RI TZD = Better Traffic Safety

The state's new plan works to incorporate the highway safety components of engineering, enforcement, education, and emergency response in five emphasis areas.

Rhode Island, aka The Ocean State, has a 2012 Strategic Highway Safety Plan in place that maps the route Toward Zero Deaths. Gov. Lincoln D. Chafee signed the plan Oct. 1 and highway safety stakeholders signed a TZD certificate, formally committing Rhode Island toward a goal of zero deaths on its highways.

The governor's office described the plan as a data-driven strategic approach to help reduce fatalities and serious injuries. "This plan will target our efforts at the state's most serious traffic safety problems," the governor said. "While applauding the achievements of the past, it puts us on a course to continue moving forward with our highway safety initiatives."

Since 2007, fatalities have dropped by 17 percent (from 81 fatalities in 2006 to 67 in 2010), and Rhode Island became the 33rd state in the country to enact a primary safety belt law. The state also implemented an aggressive road safety audit program, increased the use of median guardrails to reduce the number of cross-median crashes, and installed shoulder rumble strips on 75 percent of all highways.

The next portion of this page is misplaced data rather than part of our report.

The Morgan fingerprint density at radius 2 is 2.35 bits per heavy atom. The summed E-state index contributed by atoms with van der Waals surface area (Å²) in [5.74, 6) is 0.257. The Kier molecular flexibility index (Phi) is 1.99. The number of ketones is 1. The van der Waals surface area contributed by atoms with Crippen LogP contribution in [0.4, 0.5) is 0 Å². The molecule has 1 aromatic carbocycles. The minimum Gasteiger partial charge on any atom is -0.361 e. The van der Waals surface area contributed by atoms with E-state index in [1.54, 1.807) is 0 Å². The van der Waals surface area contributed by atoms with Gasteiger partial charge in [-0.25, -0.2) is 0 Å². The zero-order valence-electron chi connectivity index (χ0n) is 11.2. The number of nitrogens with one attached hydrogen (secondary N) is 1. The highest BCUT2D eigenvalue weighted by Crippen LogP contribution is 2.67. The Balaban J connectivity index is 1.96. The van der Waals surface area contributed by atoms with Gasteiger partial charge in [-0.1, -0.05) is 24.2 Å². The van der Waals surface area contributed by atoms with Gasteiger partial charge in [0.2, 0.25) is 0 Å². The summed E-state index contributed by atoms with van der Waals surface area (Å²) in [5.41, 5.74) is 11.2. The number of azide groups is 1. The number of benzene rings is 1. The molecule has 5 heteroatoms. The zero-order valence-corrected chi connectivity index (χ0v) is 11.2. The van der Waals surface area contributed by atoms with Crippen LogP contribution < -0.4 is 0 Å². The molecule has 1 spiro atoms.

"We have attained some significant highway safety accomplishments over the past several years," said RIDOT Director Michael P. Lewis. "However, even with this plan, we must continue to strive for the best-engineered and safest roadways possible, as well as addressing proper driver behavior."

TZD's goal is to cut traffic fatalities and serious injuries in half by 2030. The plan works to incorporate the highway safety components of engineering, enforcement, education, and emergency response in five emphasis areas: impaired driving; speeding; intersections and run-off-the-road; occupant protection; and young drivers.

In addition to RIDOT, the highway safety stakeholders include AAA Southern New England; Amica Mutual Insurance Company; the City of Providence Public Safety; Community College of Rhode Island; Federal Highway Administration; Federal Motor Carrier Safety Administration; Mothers Against Drunk Driving; the National Highway Traffic Safety Administration; the Rhode Island Division of Planning, Statewide Planning Program; Rhode Island Association of Fire Chiefs; Rhode Island Department of the Attorney General; Rhode Island Department of Behavioral Healthcare, Developmental Disabilities and Hospitals; Rhode Island Department of Health; Rhode Island District Court; and Rhode Island Division of Motor Vehicles; and several other agencies.

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OH&S Digital Edition

  • OHS Magazine Digital Edition - January 2019

    January 2019

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